If you are planning to chalk paint your spindles and doweling, I recommend you do this ahead of time. This way once you finish sewing the calendar you will be able to assemble it in full.
Step 1: Determine Calendar Width
Decide how wide you want your calendar so you know the spindle and doweling lengths you will need. In my case I already had the spindles on hand so I had to work backwards for this step. I used 2 spindles joined together with a wooden doweling screw and ended up with a total spindle length of 24″. This is how I came up with the width for my calendar.
Step 2: Cut Vertical and Horizontal Strips
Once you know how wide your calendar will be, you will be able to figure out how many vertical strips will fit. It’s actually important to think about this with Step 1. For my calendar I used 5 vertical strips each cut to 28″ in length. This length included enough extra webbing to fold over for rod pockets at both the top and bottom of the calendar.
In order to get 24 pockets I needed 5 horizontal strips. *Note, I actually cut 10 horizontal strips, and I’ll explain why in the sewing steps. Because I wanted the calendar to be framed top and bottom by the spindle and doweling I cut the strips a little shorter – 22″ worked well for this. The scrap pieces you see were place holders that helped me fine-tune where to place each strip.
Step 3: Sew Rod Pockets in Webbing Strips
Start by sewing rod pockets for each webbing strip at the top of the calendar. I folded the webbing over the doweling and pinned it where it needed to be sewed. It’s important to leave a little room and not pin the rod pocket too tight. I measured from the pin to the fold of the webbing, and for my doweling this ended up being 1-1/2″.
Next, I re-pinned the webbing and sewed each seam. Once this step was finished I tested the doweling to make sure it fit. *Note, you will be doing this again for the bottom, but not until after the calendar itself has been sewn together.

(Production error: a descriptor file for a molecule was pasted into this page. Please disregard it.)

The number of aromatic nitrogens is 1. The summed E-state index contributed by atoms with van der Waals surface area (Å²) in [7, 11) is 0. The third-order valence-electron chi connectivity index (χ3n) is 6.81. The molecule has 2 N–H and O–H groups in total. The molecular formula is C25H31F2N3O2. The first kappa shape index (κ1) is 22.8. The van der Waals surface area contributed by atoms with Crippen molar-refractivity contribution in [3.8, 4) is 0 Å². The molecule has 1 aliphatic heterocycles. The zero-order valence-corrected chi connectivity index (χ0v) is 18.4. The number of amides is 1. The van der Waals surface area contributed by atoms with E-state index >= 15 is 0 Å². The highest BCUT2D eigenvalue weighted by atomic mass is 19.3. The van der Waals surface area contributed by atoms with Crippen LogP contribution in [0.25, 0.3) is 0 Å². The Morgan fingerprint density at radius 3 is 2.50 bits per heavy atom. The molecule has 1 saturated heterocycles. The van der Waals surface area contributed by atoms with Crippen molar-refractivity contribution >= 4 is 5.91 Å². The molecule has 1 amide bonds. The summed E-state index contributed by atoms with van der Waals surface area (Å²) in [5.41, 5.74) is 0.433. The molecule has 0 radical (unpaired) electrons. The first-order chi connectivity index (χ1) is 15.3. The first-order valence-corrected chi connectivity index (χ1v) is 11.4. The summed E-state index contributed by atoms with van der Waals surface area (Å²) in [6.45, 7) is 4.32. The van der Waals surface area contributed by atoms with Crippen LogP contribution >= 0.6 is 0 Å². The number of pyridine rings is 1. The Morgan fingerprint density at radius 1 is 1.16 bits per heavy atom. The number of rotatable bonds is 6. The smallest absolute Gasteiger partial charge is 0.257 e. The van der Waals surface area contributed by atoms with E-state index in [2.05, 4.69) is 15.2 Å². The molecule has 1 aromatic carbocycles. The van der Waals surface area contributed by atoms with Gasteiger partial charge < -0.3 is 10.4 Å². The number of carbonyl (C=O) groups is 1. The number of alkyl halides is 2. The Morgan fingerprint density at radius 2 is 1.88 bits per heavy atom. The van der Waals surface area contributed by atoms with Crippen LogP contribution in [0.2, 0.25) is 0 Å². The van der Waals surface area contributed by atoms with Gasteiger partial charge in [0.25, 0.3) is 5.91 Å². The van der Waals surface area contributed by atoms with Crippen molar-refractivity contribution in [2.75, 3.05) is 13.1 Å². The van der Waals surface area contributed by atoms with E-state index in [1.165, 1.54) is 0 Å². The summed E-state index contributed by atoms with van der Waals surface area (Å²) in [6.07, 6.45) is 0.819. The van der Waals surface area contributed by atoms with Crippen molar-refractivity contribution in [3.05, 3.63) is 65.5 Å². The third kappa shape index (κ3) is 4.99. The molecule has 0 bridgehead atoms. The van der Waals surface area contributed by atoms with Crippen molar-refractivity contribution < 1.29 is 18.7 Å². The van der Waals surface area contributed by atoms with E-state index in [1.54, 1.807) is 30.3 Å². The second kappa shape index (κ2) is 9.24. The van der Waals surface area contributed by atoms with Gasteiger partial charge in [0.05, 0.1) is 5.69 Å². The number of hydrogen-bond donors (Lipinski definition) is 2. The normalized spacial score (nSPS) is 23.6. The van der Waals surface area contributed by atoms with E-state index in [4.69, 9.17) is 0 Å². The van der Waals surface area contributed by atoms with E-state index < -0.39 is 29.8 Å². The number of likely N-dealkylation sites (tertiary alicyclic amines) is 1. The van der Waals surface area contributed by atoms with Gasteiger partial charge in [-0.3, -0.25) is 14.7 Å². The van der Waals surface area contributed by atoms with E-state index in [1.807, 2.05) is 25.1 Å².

Step 4: Sew Advent Calendar Pockets
I mentioned earlier that I cut 10 horizontal strips. 5 of these will lie on top of the vertical webbing strips, and the other 5 will be placed at the back.
When you sew your calendar pockets you are going to sew outside each of the vertical strips, which is why the backing strips are needed. I decided to do this so the pockets would have a little more room and flexibility.
You can’t see the seam stitched along the bottom, but I closed the pocket with a seam stitched very tight to the edge of the webbing. You can decide how deep you want your calendar pockets and adjust this seam to fit.
Upholstery webbing is easy to work with, but also very stiff. As you sew each strip into place and create the pockets you will notice the bulky weight of the calendar as it takes shape. The only tip I have is to accordion fold the webbing to move it out of the way. And don’t be afraid to pull lots of thread length when you’re tying off the seams. It does waste thread but I found it was easier to work around the presser foot this way.
Step 5: Create Bottom Rod Pocket